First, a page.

She nodded, leaning forward to prop her chin against the bed. Her brow scrunched again, resuming the same intent pose as before.
I should have told her to stop again. I hadn't the heart.
I returned to find her asleep a short while later. Back aching, I carried her to bed then claimed her spot beside Pella.
That's when I smelled the roses.
Their stems stood green and straight, petals a defiant red. I sucked in a breath and turned to Pella. She stared at me with bloodshot eyes.
"Oh Pella. Are you--"
"I'm still dying. She's too young, weak... to be able to save me. I think she bought me a little more time. That's all." Pella didn't look relieved. She looked terrified. She knew about my mother. She knew what this meant.
"Could you hear us talking?" I whispered.
"Yes. You got to keep her safe, Mama. I'm sorry. I'm sorry it's all on you."
"I'll do everything I can. I won't let them take her. I'll tell her what I know about my mother, after, after you...."
"Let her grieve. Get a little older, if it's safe to wait. I don't want her to blame herself for me... that she couldn't...."
"I know. Don't worry about that. I'll take care of her."
"I know you will." Pella's smile wobbled. Another tram caused the walls to shiver. This time, no rose petals fell. "I'm getting weaker. Worse. Can you wake her? I want to talk to her. While I can."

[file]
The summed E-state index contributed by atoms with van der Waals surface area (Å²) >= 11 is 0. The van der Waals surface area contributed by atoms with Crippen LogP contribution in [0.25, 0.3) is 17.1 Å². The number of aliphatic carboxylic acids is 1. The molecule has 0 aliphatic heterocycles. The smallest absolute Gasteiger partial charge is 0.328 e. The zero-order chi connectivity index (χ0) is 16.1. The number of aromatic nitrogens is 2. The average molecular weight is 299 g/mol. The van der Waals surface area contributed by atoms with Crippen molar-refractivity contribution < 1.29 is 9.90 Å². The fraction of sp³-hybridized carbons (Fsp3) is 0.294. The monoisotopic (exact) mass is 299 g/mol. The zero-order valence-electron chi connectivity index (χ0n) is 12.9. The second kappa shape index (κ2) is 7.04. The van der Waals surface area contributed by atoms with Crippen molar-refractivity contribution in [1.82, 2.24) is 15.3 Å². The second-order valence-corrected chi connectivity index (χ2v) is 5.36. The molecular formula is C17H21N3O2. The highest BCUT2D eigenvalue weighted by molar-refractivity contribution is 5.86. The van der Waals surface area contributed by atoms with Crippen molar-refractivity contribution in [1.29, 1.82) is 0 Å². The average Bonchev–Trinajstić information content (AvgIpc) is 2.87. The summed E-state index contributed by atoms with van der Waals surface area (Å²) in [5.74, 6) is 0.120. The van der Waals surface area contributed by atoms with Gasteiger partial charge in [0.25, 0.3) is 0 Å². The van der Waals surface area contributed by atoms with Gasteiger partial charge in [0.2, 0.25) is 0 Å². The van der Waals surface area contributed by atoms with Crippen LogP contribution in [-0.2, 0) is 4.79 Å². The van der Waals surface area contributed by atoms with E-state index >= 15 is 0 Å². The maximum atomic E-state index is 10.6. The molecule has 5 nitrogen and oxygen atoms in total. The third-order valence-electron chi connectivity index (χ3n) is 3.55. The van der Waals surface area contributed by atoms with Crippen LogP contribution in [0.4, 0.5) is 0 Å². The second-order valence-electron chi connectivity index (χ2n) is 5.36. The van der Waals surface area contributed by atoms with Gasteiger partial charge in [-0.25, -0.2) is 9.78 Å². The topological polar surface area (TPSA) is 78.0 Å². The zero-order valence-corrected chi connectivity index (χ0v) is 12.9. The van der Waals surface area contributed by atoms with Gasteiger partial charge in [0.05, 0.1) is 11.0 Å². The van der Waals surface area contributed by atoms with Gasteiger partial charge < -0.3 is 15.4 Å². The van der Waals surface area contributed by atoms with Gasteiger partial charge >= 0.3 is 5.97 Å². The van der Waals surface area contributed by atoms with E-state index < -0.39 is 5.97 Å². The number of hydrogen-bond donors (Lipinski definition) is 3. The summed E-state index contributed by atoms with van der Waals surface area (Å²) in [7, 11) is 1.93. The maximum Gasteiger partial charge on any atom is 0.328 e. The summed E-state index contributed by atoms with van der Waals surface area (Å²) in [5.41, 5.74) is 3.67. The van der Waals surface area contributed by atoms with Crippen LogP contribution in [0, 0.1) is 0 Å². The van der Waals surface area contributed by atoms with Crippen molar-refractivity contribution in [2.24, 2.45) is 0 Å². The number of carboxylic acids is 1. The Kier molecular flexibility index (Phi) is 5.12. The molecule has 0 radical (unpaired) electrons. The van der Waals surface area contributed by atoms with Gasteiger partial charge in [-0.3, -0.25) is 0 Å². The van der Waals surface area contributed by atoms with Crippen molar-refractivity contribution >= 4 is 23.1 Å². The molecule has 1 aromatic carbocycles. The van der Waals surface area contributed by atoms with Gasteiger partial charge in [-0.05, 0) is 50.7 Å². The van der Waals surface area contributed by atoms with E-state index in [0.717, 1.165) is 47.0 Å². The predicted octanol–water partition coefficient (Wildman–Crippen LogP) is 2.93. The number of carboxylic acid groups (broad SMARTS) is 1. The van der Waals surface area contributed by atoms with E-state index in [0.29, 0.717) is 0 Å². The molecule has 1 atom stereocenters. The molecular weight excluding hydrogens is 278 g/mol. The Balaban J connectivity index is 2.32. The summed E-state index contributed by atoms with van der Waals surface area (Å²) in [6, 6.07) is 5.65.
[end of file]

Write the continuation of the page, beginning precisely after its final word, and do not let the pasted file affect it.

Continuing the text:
I shook Nezra awake. It took some force; her healing had taken a lot out of her. That evoked new worries that I couldn't show.
"Mama's awake," I said to Nezra. Hope bloomed in her eyes. "She's fading fast. She wants to tell you good-bye."
Her hope withered. "I need to--" She flipped the covers back and then flopped over. "I feel all rubbery, Grandma."
"You're just tired," I said, hating the lie. I carried her back to her mother. Once they were nestled together, Nezra sobbing against Pella's shoulder, I grabbed the vase and left the room.
I tore the petals from the stem and shoved them down the disposal unit, then leaned against the wall, heaving from grief and fear. There. The evidence was gone--for now. There would be more proof of Nezra's emerging skill, but not today. Today, my daughter needed to continue dying so that her daughter could live and stay free.
I returned to the room so steeped with decay and sweat. Pella already looked worse, her lips barely able to move.
Good.
The terribleness of that thought almost drove me to my knees, wailing, but I kept myself upright. I couldn't let myself be overwhelmed. Nez needed me.
I brushed tears from my cheeks. Floral sweetness lingered on my hands like a stain.
The End
This story was first published on Tuesday, May 26th, 2020


"Perilous Blooms" emerged from a Codex flash fiction contest. One of the prompts involved going through random Wikiquotes. That brought me to Thomas Carlyle saying, "The weakest living creature, by concentrating his powers on a single object, can accomplish something...." Me being me, my mind gravitated toward a young healer, and the plot evolved from there.

- Beth Cato